Fractals in Japanese Woodblock Prints

As part of the academic lecture and cultural series in Summer 2017, JASGA presents a lecture entitled 'Fractals in Japanese Woodblock Prints (Ukiyo-e)' by Dr. Fumiko Futamura.

The lecture will be held at the Trastee Hall (303), St. Edward's University where there are Japanese exchange students from Ritsumeikan Asia Pacific University (APU) in Beppu studying during summer. 
About Talk:
Fractals are geometric shapes or curves that have self-similarity. Their complexity makes them better able to mimic shapes we see in nature, like clouds, plants and mountain ranges that cannot be adequately described by the simple shapes of Euclidean geometry. The Japanese artists Hokusai, Hiroshige and others have intuitively used fractal shapes in their woodblock prints decades before they were studied mathematically. In this talk, we discuss the history of fractals and Japanese woodblock prints, as well as several mathematical techniques for producing fractals.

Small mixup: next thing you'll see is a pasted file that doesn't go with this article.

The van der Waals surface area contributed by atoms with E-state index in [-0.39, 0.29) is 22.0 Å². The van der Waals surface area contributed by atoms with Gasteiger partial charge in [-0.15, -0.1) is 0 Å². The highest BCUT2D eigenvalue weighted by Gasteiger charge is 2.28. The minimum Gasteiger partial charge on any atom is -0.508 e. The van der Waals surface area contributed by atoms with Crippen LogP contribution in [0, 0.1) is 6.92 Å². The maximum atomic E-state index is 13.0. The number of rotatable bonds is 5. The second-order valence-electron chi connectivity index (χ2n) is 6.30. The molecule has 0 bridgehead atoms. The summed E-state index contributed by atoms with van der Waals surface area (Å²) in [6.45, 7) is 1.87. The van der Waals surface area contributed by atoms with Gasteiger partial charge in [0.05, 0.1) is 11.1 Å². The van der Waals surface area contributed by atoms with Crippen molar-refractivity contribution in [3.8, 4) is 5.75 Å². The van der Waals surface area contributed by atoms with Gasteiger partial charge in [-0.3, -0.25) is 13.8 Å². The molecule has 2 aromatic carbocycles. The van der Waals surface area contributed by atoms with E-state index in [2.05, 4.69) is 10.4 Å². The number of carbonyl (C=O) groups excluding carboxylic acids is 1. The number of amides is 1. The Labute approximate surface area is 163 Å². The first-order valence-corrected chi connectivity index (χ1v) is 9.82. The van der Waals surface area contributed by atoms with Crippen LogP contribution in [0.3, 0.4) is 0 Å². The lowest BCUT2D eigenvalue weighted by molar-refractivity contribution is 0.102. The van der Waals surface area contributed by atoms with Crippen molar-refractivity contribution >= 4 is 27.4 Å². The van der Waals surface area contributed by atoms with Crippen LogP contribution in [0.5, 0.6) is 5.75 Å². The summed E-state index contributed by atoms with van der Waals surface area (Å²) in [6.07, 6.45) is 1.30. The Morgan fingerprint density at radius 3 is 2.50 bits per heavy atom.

About Dr. Fumiko Futamura:
Fumiko Futamura received her Ph.D. in mathematics from Vanderbilt University and is currently an Associate Professor of Mathematics at Southwestern University. Her research is in the area of projective geometry as it relates to perspective drawing, and is currently writing a textbook on the subject. She has taught a number of courses related to mathematics and art, with topics ranging from the fourth dimension in art and literature to image processing and computer animation. She is also an artist and mother of a sweet and energetic preschooler. 
Open to the public and this event is free. 
(From Top left: Chōshi, Shimousa from One Thousand Images of the Sea  by HokusaiThe Great Wave off Kanaga by Hokusai)
(Bottom Left:  Rain Shower at Shōno by Hiroshige;  Susanoo slaying theYamata no Orochi, by Yoshitoshi)


July 13th, 2017 7:00 PM   through   8:00 PM
3001 S Congress Ave
St. Edward's University
Trustee 303
Austin, TX 78704
United States
Phone: 512-656-4731

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